Tim Burton's Big Fish has the feel of an epic adventure in a way, yet also comes off like a whimsical fantasy and a serious human drama. Whatever faults one may find with the film, lack of ambition isn't among them. Yet that ambition is also the movie's main flaw. I enjoyed the movie while it was on, yet thinking about it now, a day after seeing it, I find myself feeling that there wasn't much to it, that it overreached with its ambition and the result is a movie that is very easy to admire, yet very hard to love.
Recommend this product?
I think the main problem with the film is that the narrative flow of the story is off. The film switches between three different narrators and thus it doesn't flow quite well at all. In fact, the film gets rather incoherent at times. My complaint here is similar to the one I had with Cold Mountain: that the idea as a whole would have worked better in book form.
That structural problem might not have been too big a deal in the case of a Tarantino movie. But here it derails the film. The main focus of the story is supposed to be on a dying father telling stories (rather far-fetched ones at that) to his disbelieving journalist son. The father dying bit is a heavy theme for a movie, yet we don't find ourselves caring too much about him or his relationship with his son. In fact, it's safe to say that by the end of the film, we didn't really know any of the characters that well. Overall, the final result is a triumph of style over substance, of whimsical fantasy scenes over a character driven story, to paraphrase Harlan Ellison.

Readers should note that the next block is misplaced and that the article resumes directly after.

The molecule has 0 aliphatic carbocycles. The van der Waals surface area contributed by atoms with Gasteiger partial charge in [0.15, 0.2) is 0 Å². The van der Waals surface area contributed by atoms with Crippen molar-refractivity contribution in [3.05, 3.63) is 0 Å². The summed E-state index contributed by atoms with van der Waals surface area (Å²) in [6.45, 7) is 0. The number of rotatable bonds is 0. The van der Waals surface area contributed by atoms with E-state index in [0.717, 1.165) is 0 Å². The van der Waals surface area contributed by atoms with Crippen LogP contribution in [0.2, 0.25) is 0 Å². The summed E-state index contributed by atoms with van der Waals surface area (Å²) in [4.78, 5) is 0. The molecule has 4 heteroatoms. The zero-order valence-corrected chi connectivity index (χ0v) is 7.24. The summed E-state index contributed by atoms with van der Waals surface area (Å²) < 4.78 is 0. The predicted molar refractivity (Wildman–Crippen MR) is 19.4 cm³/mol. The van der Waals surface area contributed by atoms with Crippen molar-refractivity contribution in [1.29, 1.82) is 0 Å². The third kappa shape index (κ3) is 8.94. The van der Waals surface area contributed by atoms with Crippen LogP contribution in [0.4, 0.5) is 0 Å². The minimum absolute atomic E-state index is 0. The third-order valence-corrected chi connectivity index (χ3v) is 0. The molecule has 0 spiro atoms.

Albert Finney plays the old and dying Edward Bloom, a man who has lived a literally full life. A life full of (literally) tall tales. Tall tales that the audience is never sure whether to believe or not. Tales that his son Will (Billy Crudup) does not believe at all.
When Will hears that his father is dying, he hurries home. There he asks that Edward please tell him the truth. But Edward persists in his tale telling ways, which sets up the stage for a series of vignettes featuring a young Edward Bloom (Ewan McGregor) at different points in his life. These tales are supposed to be the stepping-stone for Will to finally accept the eccentric side of dear old dad. Crudup's performance is probably the best thing about the film and Finney is quite decent. But Jessica Lange and Alison Lohman's performances are rather fluffy in a way. Danny Devito's part has some substance to it, although it's the type of role he's been dong for years and he doesn't bring anything new to it.
Given Burton's flair for the absurd and whimsical, you may find it surprising that Big Fish is missing much of the dark, surreal humor that characterized his best movies (Beetlejuice, the original Batman, Ed Wood, Sleepy Hollow). In fact, a good part of the movie comes off as rather serious minded and the laughs that do occur are often different from what you would expect in a Burton film. Some of them are more standard issue (a bank robbery gig for instance). In a sense, Burton seems to be railing against the low critical reception his overblown remake of Planet Of The Apes received by saying "I'm a serious filmmaker". Unfortunately, he made a mistake. He confused being a serious filmmaker with making a serious movie that has no substance.
All complaints aside, Big Fish is easily very entertaining and you never find yourself bored when watching it. Plus, the closing credits have the excellent new Pearl Jam song "Man Of The Hour". That alone is enough to earn the film a (marginal) recommendation.
Not bad overall, even though it's no Ed Wood.